CHARLESTON, W.Va. - West Virginia has a "brain drain" problem.
Paul Daugherty, chairman and founder of Generation West Virginia, said the phrase, which refers to young people leaving the state seeking career, social, economic and other opportunities elsewhere, describes one of the Mountain State's biggest challenges.
In an effort to find solutions and pass them on to the state's youth, Daugherty's nonprofit research organization brought together leaders in business, government, education and other fields to speak at the 2013 Solutions Symposium Thursday afternoon in Charleston. The speakers, who hailed from all across the state, addressed an audience of more than 50 attendees at the Summit Conference Center on Summers Street.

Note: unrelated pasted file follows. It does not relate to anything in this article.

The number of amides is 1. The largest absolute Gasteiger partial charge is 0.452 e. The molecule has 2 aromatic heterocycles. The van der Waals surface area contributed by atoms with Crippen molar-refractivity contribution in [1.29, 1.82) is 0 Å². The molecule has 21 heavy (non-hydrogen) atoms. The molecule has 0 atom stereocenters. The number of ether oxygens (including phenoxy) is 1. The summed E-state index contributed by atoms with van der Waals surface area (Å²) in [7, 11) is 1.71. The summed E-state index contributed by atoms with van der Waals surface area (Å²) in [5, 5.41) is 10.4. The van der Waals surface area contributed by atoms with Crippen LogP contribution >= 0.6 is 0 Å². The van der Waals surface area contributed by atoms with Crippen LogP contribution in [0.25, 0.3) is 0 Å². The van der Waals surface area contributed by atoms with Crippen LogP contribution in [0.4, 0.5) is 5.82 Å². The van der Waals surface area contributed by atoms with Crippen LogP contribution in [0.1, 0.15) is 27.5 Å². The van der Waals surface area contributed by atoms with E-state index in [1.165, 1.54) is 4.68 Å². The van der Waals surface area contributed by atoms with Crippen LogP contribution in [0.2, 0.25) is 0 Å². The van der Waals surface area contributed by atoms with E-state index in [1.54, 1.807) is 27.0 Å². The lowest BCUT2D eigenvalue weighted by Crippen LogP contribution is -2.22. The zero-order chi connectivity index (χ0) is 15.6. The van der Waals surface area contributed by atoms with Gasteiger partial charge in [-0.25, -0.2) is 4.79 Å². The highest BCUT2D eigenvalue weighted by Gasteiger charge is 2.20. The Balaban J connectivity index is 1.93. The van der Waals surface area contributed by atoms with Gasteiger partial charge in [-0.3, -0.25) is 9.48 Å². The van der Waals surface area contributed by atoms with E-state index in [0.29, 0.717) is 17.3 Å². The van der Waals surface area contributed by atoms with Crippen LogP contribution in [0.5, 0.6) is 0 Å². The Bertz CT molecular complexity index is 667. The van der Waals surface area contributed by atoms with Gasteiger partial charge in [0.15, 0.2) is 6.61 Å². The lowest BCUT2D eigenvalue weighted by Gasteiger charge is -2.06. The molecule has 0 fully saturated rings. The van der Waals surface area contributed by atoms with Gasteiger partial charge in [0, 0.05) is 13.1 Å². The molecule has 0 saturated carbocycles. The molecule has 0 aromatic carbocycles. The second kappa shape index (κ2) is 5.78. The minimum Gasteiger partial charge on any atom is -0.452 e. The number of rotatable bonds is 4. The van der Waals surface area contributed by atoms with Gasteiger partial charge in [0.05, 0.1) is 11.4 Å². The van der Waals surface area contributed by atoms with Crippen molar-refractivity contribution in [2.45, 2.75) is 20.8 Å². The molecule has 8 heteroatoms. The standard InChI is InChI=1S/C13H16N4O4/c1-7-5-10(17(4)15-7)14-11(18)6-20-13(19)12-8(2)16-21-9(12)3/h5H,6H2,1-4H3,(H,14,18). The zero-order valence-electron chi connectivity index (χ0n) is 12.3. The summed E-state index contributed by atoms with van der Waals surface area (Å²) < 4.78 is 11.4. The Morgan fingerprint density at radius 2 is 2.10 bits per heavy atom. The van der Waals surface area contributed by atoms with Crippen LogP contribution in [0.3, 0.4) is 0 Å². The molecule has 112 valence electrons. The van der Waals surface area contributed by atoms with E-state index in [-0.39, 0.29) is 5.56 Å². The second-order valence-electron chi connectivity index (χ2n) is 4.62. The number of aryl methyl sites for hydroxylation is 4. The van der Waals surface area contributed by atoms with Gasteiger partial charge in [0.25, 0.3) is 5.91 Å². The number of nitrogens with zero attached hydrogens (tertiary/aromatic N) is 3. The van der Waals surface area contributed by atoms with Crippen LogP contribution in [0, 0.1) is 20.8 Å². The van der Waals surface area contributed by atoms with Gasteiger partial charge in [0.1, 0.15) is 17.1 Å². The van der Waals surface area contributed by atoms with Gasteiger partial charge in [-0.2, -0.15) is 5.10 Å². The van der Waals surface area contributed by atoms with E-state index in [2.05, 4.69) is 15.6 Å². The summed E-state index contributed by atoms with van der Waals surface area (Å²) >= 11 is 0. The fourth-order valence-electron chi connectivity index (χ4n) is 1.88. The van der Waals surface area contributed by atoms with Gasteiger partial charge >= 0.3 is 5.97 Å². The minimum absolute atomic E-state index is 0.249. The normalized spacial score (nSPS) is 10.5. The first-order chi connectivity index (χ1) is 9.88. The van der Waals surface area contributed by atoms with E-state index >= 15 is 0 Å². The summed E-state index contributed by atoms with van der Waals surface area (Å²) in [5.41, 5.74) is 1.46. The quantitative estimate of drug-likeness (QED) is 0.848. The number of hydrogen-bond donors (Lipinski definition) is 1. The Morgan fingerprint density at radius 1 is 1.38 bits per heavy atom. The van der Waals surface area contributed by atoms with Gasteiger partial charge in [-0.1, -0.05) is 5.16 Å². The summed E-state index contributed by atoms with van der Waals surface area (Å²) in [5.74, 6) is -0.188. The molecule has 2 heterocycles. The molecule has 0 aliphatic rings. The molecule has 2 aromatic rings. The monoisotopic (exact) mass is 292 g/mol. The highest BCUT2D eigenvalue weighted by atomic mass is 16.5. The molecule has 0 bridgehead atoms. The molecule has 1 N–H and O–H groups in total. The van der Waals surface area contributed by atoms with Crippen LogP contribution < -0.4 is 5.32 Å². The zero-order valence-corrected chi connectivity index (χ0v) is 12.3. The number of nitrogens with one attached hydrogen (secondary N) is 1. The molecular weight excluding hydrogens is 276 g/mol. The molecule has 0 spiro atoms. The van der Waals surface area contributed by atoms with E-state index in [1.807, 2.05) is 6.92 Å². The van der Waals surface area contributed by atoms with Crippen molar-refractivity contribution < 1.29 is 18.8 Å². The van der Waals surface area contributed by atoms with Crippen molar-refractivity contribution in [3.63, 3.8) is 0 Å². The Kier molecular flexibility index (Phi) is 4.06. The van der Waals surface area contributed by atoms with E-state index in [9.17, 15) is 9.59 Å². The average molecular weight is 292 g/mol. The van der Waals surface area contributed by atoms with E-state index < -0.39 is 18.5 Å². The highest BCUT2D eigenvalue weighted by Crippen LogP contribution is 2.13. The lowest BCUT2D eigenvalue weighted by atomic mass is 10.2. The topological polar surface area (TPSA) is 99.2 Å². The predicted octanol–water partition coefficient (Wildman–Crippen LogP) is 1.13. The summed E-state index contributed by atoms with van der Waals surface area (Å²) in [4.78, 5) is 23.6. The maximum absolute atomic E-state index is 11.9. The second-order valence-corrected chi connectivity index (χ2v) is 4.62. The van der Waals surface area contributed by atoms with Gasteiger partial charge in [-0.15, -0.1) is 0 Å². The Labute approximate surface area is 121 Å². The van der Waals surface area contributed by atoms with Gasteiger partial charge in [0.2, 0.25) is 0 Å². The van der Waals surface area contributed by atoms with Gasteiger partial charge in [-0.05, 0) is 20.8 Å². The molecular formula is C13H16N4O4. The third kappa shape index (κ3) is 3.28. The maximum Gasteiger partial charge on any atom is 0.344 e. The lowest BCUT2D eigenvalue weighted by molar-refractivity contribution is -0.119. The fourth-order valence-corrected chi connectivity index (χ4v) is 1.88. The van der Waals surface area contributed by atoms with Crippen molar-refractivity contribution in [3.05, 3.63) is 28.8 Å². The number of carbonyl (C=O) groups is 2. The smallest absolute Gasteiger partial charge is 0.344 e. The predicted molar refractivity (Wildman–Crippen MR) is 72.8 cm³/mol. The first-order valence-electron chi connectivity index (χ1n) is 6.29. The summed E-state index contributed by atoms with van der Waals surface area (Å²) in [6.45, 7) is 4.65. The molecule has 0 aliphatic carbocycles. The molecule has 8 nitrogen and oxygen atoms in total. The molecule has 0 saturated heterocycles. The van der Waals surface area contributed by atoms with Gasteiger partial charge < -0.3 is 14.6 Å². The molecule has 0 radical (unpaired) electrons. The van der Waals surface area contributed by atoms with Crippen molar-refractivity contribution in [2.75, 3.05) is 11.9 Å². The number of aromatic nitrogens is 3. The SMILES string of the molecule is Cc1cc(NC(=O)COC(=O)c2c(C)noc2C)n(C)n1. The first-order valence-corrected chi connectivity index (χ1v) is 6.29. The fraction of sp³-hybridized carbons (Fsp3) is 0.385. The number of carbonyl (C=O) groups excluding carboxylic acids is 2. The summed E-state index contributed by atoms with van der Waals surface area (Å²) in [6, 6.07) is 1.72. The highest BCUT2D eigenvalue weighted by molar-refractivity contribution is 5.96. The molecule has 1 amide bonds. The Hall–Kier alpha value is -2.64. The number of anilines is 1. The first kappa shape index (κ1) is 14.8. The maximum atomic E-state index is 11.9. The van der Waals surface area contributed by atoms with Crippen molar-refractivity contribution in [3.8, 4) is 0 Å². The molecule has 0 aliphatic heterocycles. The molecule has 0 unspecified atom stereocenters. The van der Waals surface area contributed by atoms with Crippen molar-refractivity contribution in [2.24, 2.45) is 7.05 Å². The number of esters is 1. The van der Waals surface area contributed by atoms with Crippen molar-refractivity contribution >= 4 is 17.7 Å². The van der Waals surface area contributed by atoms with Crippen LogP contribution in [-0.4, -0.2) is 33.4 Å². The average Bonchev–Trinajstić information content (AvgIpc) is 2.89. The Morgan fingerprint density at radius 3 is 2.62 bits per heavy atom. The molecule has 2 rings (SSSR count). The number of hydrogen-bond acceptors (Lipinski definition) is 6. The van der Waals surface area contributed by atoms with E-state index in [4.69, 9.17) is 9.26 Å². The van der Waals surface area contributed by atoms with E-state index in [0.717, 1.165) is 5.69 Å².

"We want to make our state a destination that can attract and retain new young people, existing young people and where people can call home," Daughtery said. "We're not going to complain about it -- we're going to create solutions."
The Symposium began with a speech from Nikki Bowman, founder of New South Media, the multimedia company responsible for regional-themed publications like West Virginia Living, Morgantown and West Virginia Weddings.
"If we don't come up with solutions, our state will rot from the inside out," she said. "That's not a pretty picture. We'll implode."
Bowman, a Kanawha County native, said she knows a thing or two about the "brain drain" problem. After graduating from West Virginia University, she made a beeline out of the state for Chicago, where she spent 10 years working as a political journalist.
After becoming disillusioned with the Windy City's corrupt political scene, Bowman said she realized the place she could make the most difference was back at home. In 2008 she founded her company, one that she said has grown and become more successful than she could have ever imagined.